KURTZ: Yes. They were made to look like speechless morons when, in fact. They did answer the questions. Look, Katie Couric has had a very successful career. It's unfortunate that it took her several days to do the right thing and accept responsibility as executive producer of this documentary for the grossly deceptive editing by her director who is openly anti-NRA.

KELLY: But Katie -- so, Katie didn't do it. She said in her statement, "I saw the screening and I asked the director about that. The director said she had only added a beat for, quote, "dramatic effect."

And then, you know, it was called to Katie's attention what actually happened. And she said, look, I regret it. I take responsibility we misrepresented this exchange.

KURTZ: Right. She did...


KELLY: I mean, it may have taken her too long but she got there.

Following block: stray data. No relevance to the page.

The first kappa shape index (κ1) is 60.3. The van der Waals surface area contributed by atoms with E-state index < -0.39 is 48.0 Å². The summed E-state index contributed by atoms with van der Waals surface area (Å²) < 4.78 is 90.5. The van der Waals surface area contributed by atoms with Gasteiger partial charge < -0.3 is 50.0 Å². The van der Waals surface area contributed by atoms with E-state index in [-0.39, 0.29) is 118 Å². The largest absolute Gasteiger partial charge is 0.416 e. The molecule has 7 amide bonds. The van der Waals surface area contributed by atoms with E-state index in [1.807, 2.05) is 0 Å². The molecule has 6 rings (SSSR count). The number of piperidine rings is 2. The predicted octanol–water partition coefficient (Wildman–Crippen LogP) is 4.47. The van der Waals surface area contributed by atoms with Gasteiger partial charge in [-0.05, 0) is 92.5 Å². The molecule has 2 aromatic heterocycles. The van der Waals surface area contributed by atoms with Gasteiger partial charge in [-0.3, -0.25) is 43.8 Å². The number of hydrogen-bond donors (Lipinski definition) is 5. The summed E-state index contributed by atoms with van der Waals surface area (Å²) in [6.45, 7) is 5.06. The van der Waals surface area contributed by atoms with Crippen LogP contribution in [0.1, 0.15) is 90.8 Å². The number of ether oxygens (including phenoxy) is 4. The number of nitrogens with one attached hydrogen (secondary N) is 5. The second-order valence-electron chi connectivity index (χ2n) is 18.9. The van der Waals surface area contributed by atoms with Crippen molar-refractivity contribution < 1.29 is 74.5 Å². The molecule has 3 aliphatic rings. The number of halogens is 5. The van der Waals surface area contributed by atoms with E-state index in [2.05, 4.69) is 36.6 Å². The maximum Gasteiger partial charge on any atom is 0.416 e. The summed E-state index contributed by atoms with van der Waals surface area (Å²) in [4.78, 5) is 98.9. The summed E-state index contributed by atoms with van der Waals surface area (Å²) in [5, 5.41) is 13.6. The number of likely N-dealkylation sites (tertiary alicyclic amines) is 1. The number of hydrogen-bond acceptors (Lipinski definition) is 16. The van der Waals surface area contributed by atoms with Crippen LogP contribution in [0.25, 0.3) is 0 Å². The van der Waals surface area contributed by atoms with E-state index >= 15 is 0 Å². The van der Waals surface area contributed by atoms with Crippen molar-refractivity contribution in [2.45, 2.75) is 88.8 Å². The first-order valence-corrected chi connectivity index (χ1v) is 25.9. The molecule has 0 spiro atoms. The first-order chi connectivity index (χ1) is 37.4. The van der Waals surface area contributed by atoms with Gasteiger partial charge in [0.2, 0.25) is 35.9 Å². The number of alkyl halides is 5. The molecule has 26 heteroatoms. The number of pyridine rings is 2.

KURTZ: Yes, she did the right thing. She did question it, and not vigorously enough as she knows this. But here is a classic case of media bias. Here is a controversy involving one of the world's most famous journalists and no coverage at all, not a single segment by CNN, on MSNBC, on NBC, on ABC, on CBS.

New York Times has written about it. The Washington Post has written about it. Imagine, you don't have to think very hard.

KELLY: Is that right?

KURTZ: Just imagine. It was a right-leading film and gun control activists were made to look deceptively stupid, as these gun rights activists. I think that would have been the story for these other networks.

KELLY: I think we would have seen it elsewhere. I did -- I will say there was one -- there was a mention on CNN. So they...


KURTZ: By a guest but not by a whole store of panel.

KELLY: Oh, wow. Howie, great to see you.

KURTZ: Thank you, Megyn.